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Investment/Industrial Cooperation

The Taiwan Advantage

Taiwan is truly the international hub in the Asia-Pacific. With Japan and South Korea to the north, the ten ASEAN countries to the south, and the economically burgeoning Mainland China to the west, Taiwan is uniquely positioned to draw upon its neighbors’ key production capabilities and resources. The island state is also one of the most important transit centers connecting primary shipping lanes for Asia and North America and therefore enjoys convenient access to the global markets.

In the wake of international trends, the world’s economic center of gravity is shifting from West to East, the focus of economic activity moving from developed markets to emerging. Separated only from each other by the Taiwan Strait, Taiwan has all the advantages of being proximate to the world’s growth center. Taiwan also shares with China a common heritage of culture and language, making Taiwan the ideal launch pad for multinational firms seeking entry into the Mainland market.

Accordingly, after concerted effort to normalize cross-Strait relations, the signing and enactment of Cross-Straits Economic Cooperation Framework Agreement (ECFA) has led to the removal of key barriers to cross-Straits trade. From the perspective of both Taiwanese and foreign businesses, the closer collaboration of industries across the Straits has served to fully incorporate Taiwan into the so-called Greater China Circle, creating a plethora of business opportunities and enabling Taiwanese firms to become indispensable partners to multinational firms operating in the Asia-Pacific. With the normalization of cross-Straits relations, Taiwan can now act as a platform, fostering business partnerships with multinational firms that would deepen their deployment across the Straits, and, as a result, elevating their global competitiveness.

[The following items are key strategic advantages that Taiwan offers to prospective business partners:]

Manufacturing Prowess

Taiwan's manufacturing capabilities are the envy of the world. Since 1980, Taiwan has played an important role in the production of system products, establishing long-term relationships with big brand names worldwide, while its high-tech industry stands as an indispensable part in the global supply chain. Taiwan is renowned for offering high production efficiency at low cost. Moreover, Taiwanese firms’ high adaptability and quick delivery have attracted many global brand manufacturers to make Taiwanese firms their OEM partner. In terms of hot global industries, particularly in the information technology and electronics sectors, Taiwan has long played a critical role.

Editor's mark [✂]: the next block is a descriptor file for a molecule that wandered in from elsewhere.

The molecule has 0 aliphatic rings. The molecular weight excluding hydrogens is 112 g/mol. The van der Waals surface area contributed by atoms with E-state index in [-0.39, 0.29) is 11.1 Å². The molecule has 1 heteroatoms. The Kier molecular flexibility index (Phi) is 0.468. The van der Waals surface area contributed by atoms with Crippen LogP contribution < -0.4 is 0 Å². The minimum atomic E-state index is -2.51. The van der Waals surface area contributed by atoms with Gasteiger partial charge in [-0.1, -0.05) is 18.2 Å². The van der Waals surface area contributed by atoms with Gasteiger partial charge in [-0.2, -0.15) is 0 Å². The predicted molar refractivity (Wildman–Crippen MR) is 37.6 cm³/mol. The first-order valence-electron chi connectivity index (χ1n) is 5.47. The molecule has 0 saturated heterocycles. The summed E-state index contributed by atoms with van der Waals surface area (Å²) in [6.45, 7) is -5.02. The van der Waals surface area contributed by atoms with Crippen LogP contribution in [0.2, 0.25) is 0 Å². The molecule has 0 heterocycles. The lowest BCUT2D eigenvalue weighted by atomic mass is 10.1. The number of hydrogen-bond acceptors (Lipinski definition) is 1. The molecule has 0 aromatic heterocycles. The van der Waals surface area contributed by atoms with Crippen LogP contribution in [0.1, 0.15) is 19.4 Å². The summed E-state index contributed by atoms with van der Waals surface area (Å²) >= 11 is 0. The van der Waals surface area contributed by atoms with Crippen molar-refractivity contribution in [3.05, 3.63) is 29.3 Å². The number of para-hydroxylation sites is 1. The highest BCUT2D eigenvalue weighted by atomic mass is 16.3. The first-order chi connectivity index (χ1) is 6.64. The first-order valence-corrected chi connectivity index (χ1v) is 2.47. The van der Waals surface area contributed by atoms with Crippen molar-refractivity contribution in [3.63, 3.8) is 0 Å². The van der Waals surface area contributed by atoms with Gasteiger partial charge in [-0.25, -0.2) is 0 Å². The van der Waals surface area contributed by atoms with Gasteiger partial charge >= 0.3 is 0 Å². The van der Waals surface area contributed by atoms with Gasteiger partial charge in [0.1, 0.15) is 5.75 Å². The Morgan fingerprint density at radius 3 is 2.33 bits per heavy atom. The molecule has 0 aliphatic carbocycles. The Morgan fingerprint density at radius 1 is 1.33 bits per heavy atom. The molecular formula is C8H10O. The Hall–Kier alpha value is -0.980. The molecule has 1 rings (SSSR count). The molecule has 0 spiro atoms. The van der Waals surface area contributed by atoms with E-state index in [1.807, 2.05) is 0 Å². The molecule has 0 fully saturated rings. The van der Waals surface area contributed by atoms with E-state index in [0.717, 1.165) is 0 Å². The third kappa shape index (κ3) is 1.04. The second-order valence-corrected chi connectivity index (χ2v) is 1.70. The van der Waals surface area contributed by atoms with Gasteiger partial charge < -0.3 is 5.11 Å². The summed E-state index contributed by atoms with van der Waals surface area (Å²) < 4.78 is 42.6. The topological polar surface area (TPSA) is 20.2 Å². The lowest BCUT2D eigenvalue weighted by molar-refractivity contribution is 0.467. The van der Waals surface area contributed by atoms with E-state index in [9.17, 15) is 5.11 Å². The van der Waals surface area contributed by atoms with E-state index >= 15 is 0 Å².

Established Industry Clusters

Strong industry clusters constitute one of the hallmarks of Taiwan’s economic accomplishments. Industrial clusters localize the rapid circulation of knowledge, skills, and capabilities among suppliers or manufacturers, enabling not only rapid learning but also enhancing the competitiveness of the cluster as a whole. In response to global competition and industrial division restructuring over the years, Taiwan’s industrial cluster types have evolved to encompass considerable diversity. The science parks in the north of Taiwan developed with an emphasis on the electronics industry, while the center of the island hosts the Center Taiwan Precision Machinery Industrial Cluster. In the south, science parks developed with a focus to the steel, electromechanical, and petrochemical industries.

Innovation-driven Capabilities

Innovation is recognized as the main source of added value in building the competitiveness of national industries. In recent years, Taiwan has devoted extensive resources to the enhancement of research and development at the national level. The Economist Intelligence Unit’s (EIU) innovation index ranked Taiwan at 6th in the world for the period 2009-2013, following Japan, Switzerland, the Netherlands, Germany, and the U.S., while ranking first among the emerging industries. Taiwan’s high degree of collaboration with global tech sectors plays an important role in its prominence on the international stage of R&D, leading to Taiwan’s reputation as Asia’s knowledge hub, or the “Global Innovation Corridor”. Taiwanese firms themselves are not only the primary suppliers of world-class manufacturers, but also possess R&D capabilities par excellence. In this way, Taiwan’s manufacturing and supply capabilities complement Mainland China’s production capacities and are rapidly attaining scale, forming an exceptional innovation-driven industry base.

Highly Educated Talent Pool

The prevalence of Taiwanese with higher education degrees makes for high quality research talent. The WEF Global Competitiveness Report ranks Taiwan favorably in terms of availability of talent and higher education and training. In terms of the number of researchers per thousand employees, Taiwan ranks just behind Finland and Japan. Taiwan does very well in terms of the quality of higher education, with 42.9% of Taiwan’s workforce having a tertiary or university degree and above. Furthermore, Taiwan produces 32 million graduates every year from specialized training schools and universities with tertiary or university degrees and above, more than adequately meeting the industry’s demand for skilled labor. The Taiwan government continues to actively promote scientific and technological collaboration initiatives and encourages Taiwan’s academia to conduct international exchanges and the joint hosting of symposiums and major research efforts.